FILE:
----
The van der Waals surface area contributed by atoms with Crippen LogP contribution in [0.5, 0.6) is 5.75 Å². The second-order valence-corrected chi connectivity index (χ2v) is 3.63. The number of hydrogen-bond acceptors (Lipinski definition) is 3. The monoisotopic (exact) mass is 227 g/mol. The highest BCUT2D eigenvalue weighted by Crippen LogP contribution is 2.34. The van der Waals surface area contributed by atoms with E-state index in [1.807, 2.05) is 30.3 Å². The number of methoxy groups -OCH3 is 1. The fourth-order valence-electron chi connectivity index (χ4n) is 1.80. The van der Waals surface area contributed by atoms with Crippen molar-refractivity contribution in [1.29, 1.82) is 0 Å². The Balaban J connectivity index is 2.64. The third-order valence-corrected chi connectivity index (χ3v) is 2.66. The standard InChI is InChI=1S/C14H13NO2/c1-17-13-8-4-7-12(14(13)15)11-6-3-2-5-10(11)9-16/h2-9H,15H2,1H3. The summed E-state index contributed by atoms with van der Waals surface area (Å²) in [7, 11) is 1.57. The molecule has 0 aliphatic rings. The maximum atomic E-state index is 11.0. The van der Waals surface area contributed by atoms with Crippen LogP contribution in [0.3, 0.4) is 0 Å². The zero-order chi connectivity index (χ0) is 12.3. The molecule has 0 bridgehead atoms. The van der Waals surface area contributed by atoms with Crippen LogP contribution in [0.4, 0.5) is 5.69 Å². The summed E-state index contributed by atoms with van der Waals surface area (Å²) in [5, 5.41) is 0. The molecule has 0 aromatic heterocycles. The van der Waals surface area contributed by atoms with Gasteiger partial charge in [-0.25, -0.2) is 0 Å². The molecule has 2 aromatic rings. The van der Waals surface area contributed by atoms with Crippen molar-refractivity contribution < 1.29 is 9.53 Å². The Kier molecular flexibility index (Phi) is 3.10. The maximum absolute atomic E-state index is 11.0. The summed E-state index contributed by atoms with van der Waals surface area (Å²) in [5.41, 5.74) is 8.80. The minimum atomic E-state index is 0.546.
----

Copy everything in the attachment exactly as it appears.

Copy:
The van der Waals surface area contributed by atoms with Crippen LogP contribution in [0.5, 0.6) is 5.75 Å². The second-order valence-corrected chi connectivity index (χ2v) is 3.63. The number of hydrogen-bond acceptors (Lipinski definition) is 3. The monoisotopic (exact) mass is 227 g/mol. The highest BCUT2D eigenvalue weighted by Crippen LogP contribution is 2.34. The van der Waals surface area contributed by atoms with E-state index in [1.807, 2.05) is 30.3 Å². The number of methoxy groups -OCH3 is 1. The fourth-order valence-electron chi connectivity index (χ4n) is 1.80. The van der Waals surface area contributed by atoms with Crippen molar-refractivity contribution in [1.29, 1.82) is 0 Å². The Balaban J connectivity index is 2.64. The third-order valence-corrected chi connectivity index (χ3v) is 2.66. The standard InChI is InChI=1S/C14H13NO2/c1-17-13-8-4-7-12(14(13)15)11-6-3-2-5-10(11)9-16/h2-9H,15H2,1H3. The summed E-state index contributed by atoms with van der Waals surface area (Å²) in [7, 11) is 1.57. The molecule has 0 aliphatic rings. The maximum atomic E-state index is 11.0. The van der Waals surface area contributed by atoms with Crippen LogP contribution in [0.3, 0.4) is 0 Å². The zero-order chi connectivity index (χ0) is 12.3. The molecule has 0 bridgehead atoms. The van der Waals surface area contributed by atoms with Crippen LogP contribution in [0.4, 0.5) is 5.69 Å². The summed E-state index contributed by atoms with van der Waals surface area (Å²) in [5, 5.41) is 0. The molecule has 0 aromatic heterocycles. The van der Waals surface area contributed by atoms with Gasteiger partial charge in [-0.25, -0.2) is 0 Å². The molecule has 2 aromatic rings. The van der Waals surface area contributed by atoms with Crippen molar-refractivity contribution < 1.29 is 9.53 Å². The Kier molecular flexibility index (Phi) is 3.10. The maximum absolute atomic E-state index is 11.0. The summed E-state index contributed by atoms with van der Waals surface area (Å²) in [5.41, 5.74) is 8.80. The minimum atomic E-state index is 0.546.